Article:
My favorite baseball event of this or any year -- the College World Series -- starts on Saturday. I'm picking an all-Southeastern Conference final, with Vanderbilt successfully defending its 2019 championship by defeating Mississippi State. I also predict that Commodores right-hander Kumar Rocker will become the first player to win CWS Most Outstanding Player honors for a second time.
On to your questions . . .
Shane Baz is showing the high end command & control many analysts had been waiting to see for a while now. With his dominance over AA opponents steadily increasing, how close is he to MLB, and how high up the Top 100 could he leap in your next update? -- @Mat_Germain_
Baz always has had crazy-good stuff. He hit 98 mph with his fastball and had a plus mid-80s cutter in high school, which led the Pirates to draft him 12th overall in 2017, though they gave the right-hander to the Rays as part of the ill-advised Chris Archer trade a year later. He showcased one of the best arsenals in the Arizona Fall League after the 2019 season, reaching triple digits with his heater and running his slider into the upper 80s.
Baz had trouble harnessing his pitches, however, walking 80 in 157 1/3 innings (none above Low-A) in his first three pro seasons. This year has been entirely different, as he owns the best K/BB ratio in the Minors (49/2 in 32 2/3 innings) and ranks second in walk rate (0.6 per nine innings). He also has shown more feel for an off-speed pitch since making strides with his changeup during Spring Training.
After Baz dominated Double-A for six starts, Tampa Bay promoted him to Triple-A and he'll make his first appearance for Durham on Wednesday night. Honestly, if this control and command is for real, he's capable of pitching in the big leagues right now. If he keeps this up, he'll rank with the game's best pitching prospects and climb into the Top 25 or so on MLB Pipeline's Top 100 Prospects list.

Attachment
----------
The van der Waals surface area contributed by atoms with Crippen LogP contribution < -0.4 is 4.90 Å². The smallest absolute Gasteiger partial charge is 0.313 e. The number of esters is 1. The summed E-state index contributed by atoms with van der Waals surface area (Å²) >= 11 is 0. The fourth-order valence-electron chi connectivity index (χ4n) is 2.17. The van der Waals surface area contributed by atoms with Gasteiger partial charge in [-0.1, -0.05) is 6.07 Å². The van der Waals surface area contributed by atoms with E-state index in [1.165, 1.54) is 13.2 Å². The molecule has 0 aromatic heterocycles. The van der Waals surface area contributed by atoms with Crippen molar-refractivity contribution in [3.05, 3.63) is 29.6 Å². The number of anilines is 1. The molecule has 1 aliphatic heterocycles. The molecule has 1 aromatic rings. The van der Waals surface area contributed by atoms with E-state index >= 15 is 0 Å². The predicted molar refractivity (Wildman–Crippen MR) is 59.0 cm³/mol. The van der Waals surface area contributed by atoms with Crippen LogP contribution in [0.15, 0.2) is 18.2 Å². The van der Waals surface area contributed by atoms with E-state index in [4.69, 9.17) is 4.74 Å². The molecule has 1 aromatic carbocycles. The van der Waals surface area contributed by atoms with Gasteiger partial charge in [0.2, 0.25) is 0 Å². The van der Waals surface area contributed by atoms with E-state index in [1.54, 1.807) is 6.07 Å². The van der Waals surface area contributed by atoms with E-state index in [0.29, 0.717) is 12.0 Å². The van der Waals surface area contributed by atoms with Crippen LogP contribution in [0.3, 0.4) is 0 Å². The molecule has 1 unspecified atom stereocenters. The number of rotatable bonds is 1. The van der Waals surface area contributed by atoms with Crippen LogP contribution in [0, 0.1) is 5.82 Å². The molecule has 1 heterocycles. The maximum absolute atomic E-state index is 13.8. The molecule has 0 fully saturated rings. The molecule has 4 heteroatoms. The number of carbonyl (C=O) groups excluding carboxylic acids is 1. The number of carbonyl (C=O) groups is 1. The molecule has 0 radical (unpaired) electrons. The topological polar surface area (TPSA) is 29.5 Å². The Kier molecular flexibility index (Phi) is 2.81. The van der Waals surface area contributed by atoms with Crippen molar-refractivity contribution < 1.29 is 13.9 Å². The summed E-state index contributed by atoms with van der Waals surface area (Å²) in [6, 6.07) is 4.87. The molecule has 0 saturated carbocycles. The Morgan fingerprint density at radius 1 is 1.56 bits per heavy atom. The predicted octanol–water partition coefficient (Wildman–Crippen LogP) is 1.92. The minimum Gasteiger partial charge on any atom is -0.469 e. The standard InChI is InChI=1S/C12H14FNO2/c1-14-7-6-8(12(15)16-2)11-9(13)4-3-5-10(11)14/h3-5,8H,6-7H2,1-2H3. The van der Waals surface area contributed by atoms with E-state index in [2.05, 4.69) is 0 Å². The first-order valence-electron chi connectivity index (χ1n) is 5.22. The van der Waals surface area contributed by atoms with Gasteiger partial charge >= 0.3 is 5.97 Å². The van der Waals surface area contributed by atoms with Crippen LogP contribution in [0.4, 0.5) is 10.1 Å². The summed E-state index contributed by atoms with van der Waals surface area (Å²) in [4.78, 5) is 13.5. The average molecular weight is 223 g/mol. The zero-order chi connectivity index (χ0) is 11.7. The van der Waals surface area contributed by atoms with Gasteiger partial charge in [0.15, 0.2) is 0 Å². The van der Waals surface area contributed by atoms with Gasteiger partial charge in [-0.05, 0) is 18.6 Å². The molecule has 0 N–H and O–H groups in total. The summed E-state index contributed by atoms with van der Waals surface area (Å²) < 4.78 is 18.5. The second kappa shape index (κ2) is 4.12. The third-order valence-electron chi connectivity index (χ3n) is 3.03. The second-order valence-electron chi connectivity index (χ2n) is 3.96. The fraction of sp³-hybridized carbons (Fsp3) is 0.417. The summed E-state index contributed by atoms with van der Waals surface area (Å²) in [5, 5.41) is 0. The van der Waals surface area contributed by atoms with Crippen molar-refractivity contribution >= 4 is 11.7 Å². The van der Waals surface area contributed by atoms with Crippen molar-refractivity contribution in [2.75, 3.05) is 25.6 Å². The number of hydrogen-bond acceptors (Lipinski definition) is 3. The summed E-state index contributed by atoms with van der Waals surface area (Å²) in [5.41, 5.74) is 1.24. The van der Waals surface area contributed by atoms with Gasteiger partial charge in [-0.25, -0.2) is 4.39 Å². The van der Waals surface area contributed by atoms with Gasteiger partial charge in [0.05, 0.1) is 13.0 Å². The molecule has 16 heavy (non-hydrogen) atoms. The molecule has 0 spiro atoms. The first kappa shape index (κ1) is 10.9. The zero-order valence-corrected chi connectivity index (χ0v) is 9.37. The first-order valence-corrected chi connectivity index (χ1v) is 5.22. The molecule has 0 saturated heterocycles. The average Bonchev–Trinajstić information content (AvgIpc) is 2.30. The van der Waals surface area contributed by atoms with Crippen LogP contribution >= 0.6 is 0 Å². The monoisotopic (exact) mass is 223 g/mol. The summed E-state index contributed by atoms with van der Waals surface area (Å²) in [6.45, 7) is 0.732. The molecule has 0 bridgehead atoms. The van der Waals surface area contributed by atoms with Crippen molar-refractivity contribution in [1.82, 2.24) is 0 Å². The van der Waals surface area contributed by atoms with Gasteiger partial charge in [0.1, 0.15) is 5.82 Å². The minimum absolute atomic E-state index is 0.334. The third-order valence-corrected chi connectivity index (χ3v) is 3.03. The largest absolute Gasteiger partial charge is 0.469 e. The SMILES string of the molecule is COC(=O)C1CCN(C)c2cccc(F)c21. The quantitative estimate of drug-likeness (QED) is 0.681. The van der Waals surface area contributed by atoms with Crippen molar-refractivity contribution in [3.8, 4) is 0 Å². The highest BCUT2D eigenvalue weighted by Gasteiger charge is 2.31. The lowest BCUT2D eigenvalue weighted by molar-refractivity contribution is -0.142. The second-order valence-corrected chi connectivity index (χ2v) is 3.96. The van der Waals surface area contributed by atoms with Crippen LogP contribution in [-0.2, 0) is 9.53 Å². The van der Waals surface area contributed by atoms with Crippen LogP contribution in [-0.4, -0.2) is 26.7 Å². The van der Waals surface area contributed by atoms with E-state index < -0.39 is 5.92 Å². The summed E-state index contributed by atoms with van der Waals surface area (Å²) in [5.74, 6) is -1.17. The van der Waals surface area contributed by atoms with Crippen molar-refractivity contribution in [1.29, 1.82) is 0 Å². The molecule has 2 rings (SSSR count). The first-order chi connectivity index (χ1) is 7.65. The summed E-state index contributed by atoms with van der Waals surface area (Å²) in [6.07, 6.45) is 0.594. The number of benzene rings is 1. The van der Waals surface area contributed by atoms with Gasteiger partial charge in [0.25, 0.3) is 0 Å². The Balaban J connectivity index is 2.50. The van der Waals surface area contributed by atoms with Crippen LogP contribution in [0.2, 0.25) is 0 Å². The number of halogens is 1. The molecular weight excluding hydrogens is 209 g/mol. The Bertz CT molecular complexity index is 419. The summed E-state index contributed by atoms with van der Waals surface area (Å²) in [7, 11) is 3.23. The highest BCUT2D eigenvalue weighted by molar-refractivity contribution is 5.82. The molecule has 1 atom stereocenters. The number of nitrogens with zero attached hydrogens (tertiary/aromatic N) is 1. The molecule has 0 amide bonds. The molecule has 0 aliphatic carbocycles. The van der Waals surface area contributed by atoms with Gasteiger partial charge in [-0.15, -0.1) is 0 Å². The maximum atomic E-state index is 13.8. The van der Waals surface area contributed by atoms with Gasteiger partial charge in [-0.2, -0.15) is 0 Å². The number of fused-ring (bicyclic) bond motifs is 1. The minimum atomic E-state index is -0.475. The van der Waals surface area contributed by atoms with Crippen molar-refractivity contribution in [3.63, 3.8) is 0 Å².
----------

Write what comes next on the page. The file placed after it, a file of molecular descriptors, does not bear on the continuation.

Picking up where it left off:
Do you see the Dbacks going HS SS? -- @FitzCardinal055
The strength at the top of this Draft is high school shortstops. Marcelo Mayer (Eastlake HS, Chula Vista, Calif.) and Jordan Lawlar (Jesuit Prep, Dallas) rank 1-2 on our new Draft Top 250, and Kahlil Watson (Wake Forest, N.C., HS) and Brady House (Winder-Barrow HS, Winder, Ga.) are just behind them at Nos. 4 and 7. The Diamondbacks own the sixth overall pick and have interest in all four shortstops, at least one (and as many as three) or whom should be available with their selection.
But industry sources believe that Arizona's upper management prefers taking a college player. I projected that the Diamondbacks would take Rocker in a mock draft last week, and Jonathan Mayo will link them to a college bat in his latest mock that will drop Wednesday night.
Ken Waldichuk is 23 and was not highly thought of coming into the season. He just dominated in [High-A] and was promoted. With much improved velocity this year, what is his upside now? -- @zs190
Waldichuk dominated as a Saint Mary's sophomore in 2018 but got caught up seeking more velocity in his Draft year and had a so-so season that dropped him to the Yankees in the fifth round. The left-hander posted a 49/7 K/BB ratio in Rookie ball during his 2019 pro debut, then had to work out on his own during last year's pandemic shutdown, so he didn't attract much attention.
That's changing now that Waldichuk has opened this season with 30 2/3 scoreless innings in High-A and leads the Minors in ERA, strikeout percentage (49 percent) and opponent average (.120). After employing an 89-92 mph two-seam fastball in college, he now works in the mid-90s with a four-seamer and has a sharper curveball and slider. Promoted to Double-A on Tuesday, he could become a No. 3 starter if he can maintain this stuff and refine his command.
What round should someone sign senior Kevin Kopps? He is old but how long would it take him to reach the bigs as a reliever? -- @zipkidcw
Kopps was a driving force behind Arkansas ranking as college baseball's No. 1 team for most of the season and may win the Golden Spikes Award as the nation's top amateur player. The right-hander led NCAA Division I with a 0.90 ERA and a 0.76 WHIP, won 12 games and saved 11 as a reliever, and compiled a 131/18 K/BB ratio in 89 2/3 innings. The Razorbacks gave him the second start of his college career in the final game of the super regionals against North Carolina State, and he responded with eight strong innings before losing on a solo homer in the ninth.
And with all that said, Kopps didn't make our Draft Top 250, though he could have. He redshirted in his first year of college in 2016 and missed 2018 following Tommy John surgery, so he's a sixth-year senior who will be 24 years and four months old on Draft day. Purely a reliever, he achieved spectacular college success by throwing a lot of mid-80s slider/cutters, and scouts aren't sure how well that pitch will play at the next level while being set up with a fastball that sits around 90 mph.
Giving him credit for dominating the SEC, the best league in college baseball, Kopps fits somewhere from the sixth to 10th round, but he'll probably get picked higher than that because he'll come with an extreme discount because of his age. Whoever takes Kopps likely will challenge him with aggressive assignments, so we should find out quickly how well his stuff works against pro hitters. If he makes it to the big leagues, he could get there by the end of 2022.